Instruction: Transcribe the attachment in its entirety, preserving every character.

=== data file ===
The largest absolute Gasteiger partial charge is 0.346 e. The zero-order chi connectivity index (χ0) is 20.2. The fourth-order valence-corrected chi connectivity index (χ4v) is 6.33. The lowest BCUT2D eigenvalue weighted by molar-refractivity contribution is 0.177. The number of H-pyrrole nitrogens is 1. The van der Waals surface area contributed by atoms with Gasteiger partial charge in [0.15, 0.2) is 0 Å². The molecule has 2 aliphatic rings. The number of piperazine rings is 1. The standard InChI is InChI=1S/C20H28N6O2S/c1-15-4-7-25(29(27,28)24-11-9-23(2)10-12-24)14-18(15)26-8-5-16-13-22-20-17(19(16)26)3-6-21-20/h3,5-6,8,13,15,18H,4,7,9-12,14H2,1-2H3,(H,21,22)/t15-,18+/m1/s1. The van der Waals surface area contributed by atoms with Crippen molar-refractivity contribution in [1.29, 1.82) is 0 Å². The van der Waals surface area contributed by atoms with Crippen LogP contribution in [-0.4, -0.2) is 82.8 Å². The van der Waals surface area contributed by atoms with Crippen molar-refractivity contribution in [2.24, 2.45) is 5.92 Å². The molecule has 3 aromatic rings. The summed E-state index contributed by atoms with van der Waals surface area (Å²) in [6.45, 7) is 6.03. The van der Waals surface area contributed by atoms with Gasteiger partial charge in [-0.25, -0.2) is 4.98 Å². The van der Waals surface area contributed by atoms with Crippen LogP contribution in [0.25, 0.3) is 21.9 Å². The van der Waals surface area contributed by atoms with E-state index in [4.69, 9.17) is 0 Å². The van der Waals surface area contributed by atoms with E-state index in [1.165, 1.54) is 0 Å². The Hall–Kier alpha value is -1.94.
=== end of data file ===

The largest absolute Gasteiger partial charge is 0.346 e. The zero-order chi connectivity index (χ0) is 20.2. The fourth-order valence-corrected chi connectivity index (χ4v) is 6.33. The lowest BCUT2D eigenvalue weighted by molar-refractivity contribution is 0.177. The number of H-pyrrole nitrogens is 1. The van der Waals surface area contributed by atoms with Gasteiger partial charge in [0.15, 0.2) is 0 Å². The molecule has 2 aliphatic rings. The number of piperazine rings is 1. The standard InChI is InChI=1S/C20H28N6O2S/c1-15-4-7-25(29(27,28)24-11-9-23(2)10-12-24)14-18(15)26-8-5-16-13-22-20-17(19(16)26)3-6-21-20/h3,5-6,8,13,15,18H,4,7,9-12,14H2,1-2H3,(H,21,22)/t15-,18+/m1/s1. The van der Waals surface area contributed by atoms with Crippen molar-refractivity contribution in [1.29, 1.82) is 0 Å². The van der Waals surface area contributed by atoms with Crippen LogP contribution in [-0.4, -0.2) is 82.8 Å². The van der Waals surface area contributed by atoms with Crippen molar-refractivity contribution in [2.24, 2.45) is 5.92 Å². The molecule has 3 aromatic rings. The summed E-state index contributed by atoms with van der Waals surface area (Å²) in [6.45, 7) is 6.03. The van der Waals surface area contributed by atoms with Gasteiger partial charge in [-0.25, -0.2) is 4.98 Å². The van der Waals surface area contributed by atoms with Crippen LogP contribution in [0.25, 0.3) is 21.9 Å². The van der Waals surface area contributed by atoms with E-state index in [4.69, 9.17) is 0 Å². The van der Waals surface area contributed by atoms with E-state index in [1.165, 1.54) is 0 Å². The Hall–Kier alpha value is -1.94.